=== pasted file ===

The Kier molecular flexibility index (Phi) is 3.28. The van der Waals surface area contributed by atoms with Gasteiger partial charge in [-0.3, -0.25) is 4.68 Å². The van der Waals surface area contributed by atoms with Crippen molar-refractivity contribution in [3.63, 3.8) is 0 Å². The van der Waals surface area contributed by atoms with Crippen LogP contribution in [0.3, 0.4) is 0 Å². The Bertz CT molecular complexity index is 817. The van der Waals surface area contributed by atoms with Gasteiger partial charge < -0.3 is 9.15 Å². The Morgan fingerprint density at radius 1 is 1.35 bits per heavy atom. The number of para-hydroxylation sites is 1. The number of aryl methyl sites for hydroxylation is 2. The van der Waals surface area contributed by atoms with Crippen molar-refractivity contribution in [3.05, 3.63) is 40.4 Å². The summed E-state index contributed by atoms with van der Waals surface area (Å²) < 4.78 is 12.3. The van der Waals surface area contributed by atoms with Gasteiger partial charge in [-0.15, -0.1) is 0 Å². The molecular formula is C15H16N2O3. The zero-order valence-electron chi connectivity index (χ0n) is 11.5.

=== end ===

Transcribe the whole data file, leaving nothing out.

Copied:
The Kier molecular flexibility index (Phi) is 3.28. The van der Waals surface area contributed by atoms with Gasteiger partial charge in [-0.3, -0.25) is 4.68 Å². The van der Waals surface area contributed by atoms with Crippen molar-refractivity contribution in [3.63, 3.8) is 0 Å². The van der Waals surface area contributed by atoms with Crippen LogP contribution in [0.3, 0.4) is 0 Å². The Bertz CT molecular complexity index is 817. The van der Waals surface area contributed by atoms with Gasteiger partial charge < -0.3 is 9.15 Å². The Morgan fingerprint density at radius 1 is 1.35 bits per heavy atom. The number of para-hydroxylation sites is 1. The number of aryl methyl sites for hydroxylation is 2. The van der Waals surface area contributed by atoms with Crippen molar-refractivity contribution in [3.05, 3.63) is 40.4 Å². The summed E-state index contributed by atoms with van der Waals surface area (Å²) < 4.78 is 12.3. The van der Waals surface area contributed by atoms with Gasteiger partial charge in [-0.15, -0.1) is 0 Å². The molecular formula is C15H16N2O3. The zero-order valence-electron chi connectivity index (χ0n) is 11.5.